US and British intelligence services are able to secretly access information from German telecoms operators, according to a German newspaper report.
“Digital gerrymandering” represents a frightening future. Here’s how to prevent it.
On November 2, 2010, Facebook’s American users were subject to an ambitious experiment in civic-engineering: Could a social network get otherwise-indolent people to cast a ballot in that day’s congressional midterm elections?
The answer was yes.
A multinational security firm has secretly developed software, called Riot, capable of tracking people’s movements and predicting future behavior by mining data from social networking websites.
Raytheon, the world’s fifth largest defence contractor, has acknowledged the technology was shared with US government and industry as part of a joint research and development effort, in 2010, to help build a national security system capable of analysing “trillions of entities” from cyberspace.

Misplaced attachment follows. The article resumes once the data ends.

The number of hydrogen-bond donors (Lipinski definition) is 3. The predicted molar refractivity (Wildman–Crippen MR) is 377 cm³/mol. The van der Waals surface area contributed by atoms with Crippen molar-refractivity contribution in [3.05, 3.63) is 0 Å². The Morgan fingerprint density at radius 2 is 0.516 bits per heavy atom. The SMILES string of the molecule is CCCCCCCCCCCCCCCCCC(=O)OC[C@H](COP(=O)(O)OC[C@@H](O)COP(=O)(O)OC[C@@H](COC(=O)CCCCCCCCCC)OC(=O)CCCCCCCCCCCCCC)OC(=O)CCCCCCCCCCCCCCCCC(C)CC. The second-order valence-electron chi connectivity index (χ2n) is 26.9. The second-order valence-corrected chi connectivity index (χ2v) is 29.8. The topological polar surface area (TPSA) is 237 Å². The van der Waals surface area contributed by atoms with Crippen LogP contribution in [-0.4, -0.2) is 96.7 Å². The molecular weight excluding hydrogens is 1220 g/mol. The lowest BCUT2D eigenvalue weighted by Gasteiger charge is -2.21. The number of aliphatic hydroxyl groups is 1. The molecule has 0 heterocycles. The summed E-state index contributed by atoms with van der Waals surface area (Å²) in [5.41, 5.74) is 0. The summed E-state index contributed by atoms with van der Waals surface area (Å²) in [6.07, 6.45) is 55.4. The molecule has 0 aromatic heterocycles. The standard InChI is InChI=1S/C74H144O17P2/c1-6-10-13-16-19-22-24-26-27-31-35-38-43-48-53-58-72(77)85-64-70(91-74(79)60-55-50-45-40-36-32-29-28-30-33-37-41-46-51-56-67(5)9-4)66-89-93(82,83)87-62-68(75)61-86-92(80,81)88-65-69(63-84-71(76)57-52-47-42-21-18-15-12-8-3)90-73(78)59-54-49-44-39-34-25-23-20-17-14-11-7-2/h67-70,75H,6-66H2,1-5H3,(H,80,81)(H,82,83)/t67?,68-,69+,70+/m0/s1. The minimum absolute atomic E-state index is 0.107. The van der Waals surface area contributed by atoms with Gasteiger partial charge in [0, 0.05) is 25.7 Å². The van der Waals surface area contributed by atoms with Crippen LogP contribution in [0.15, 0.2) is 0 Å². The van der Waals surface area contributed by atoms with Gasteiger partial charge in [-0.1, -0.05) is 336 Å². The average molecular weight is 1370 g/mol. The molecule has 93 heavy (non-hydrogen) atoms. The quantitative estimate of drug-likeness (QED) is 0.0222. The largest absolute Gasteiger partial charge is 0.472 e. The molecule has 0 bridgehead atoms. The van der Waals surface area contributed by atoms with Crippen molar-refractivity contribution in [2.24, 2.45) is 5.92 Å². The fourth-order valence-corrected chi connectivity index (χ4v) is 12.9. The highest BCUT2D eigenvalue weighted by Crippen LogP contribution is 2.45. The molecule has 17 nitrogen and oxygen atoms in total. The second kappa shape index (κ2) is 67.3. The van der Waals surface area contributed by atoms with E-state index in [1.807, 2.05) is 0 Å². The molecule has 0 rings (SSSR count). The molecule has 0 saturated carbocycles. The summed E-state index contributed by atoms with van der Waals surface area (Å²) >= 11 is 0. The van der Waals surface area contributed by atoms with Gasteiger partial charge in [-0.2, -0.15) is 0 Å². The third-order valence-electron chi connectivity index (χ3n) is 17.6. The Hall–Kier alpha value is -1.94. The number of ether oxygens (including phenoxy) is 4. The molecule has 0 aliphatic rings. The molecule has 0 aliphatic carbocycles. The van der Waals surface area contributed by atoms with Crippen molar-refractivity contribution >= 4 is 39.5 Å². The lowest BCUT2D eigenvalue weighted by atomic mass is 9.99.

Courts have long struggled to deal with key questions at the intersection of individual privacy and ever-advancing technology with little guidance from the Constitution or from prior cases – now judges and experts are hoping that’s about to change.
The US supreme court doesn’t understand the internet. The future of technology and privacy law will undoubtedly be written over the next few years by nine individuals who haven’t “really ‘gotten to’ email” and find Facebook and Twitter “a challenge” .
One year on from the start of the Snowden revelations, there has still been no real political discussion about mass surveillance in the UK. In this film, we ask politicians what they knew and members of the public what they think.
Who oversees the agencies? Are they protecting us from terrorists or invading our privacy? What do the public think about mass surveillance and how does it impact on our rights to privacy and free speech?
While social media revolutionizes how the world responds to political and social events, it may be a double-edged sword. Researchers warned that the tendency to fixate on a small number of opinions encourages the proliferation of rumors, misinformation, and political polarization.
If online oversharing is a public health problem, then the state’s decision to harness it for its own purposes means that huge, powerful forces within government will come to depend on it.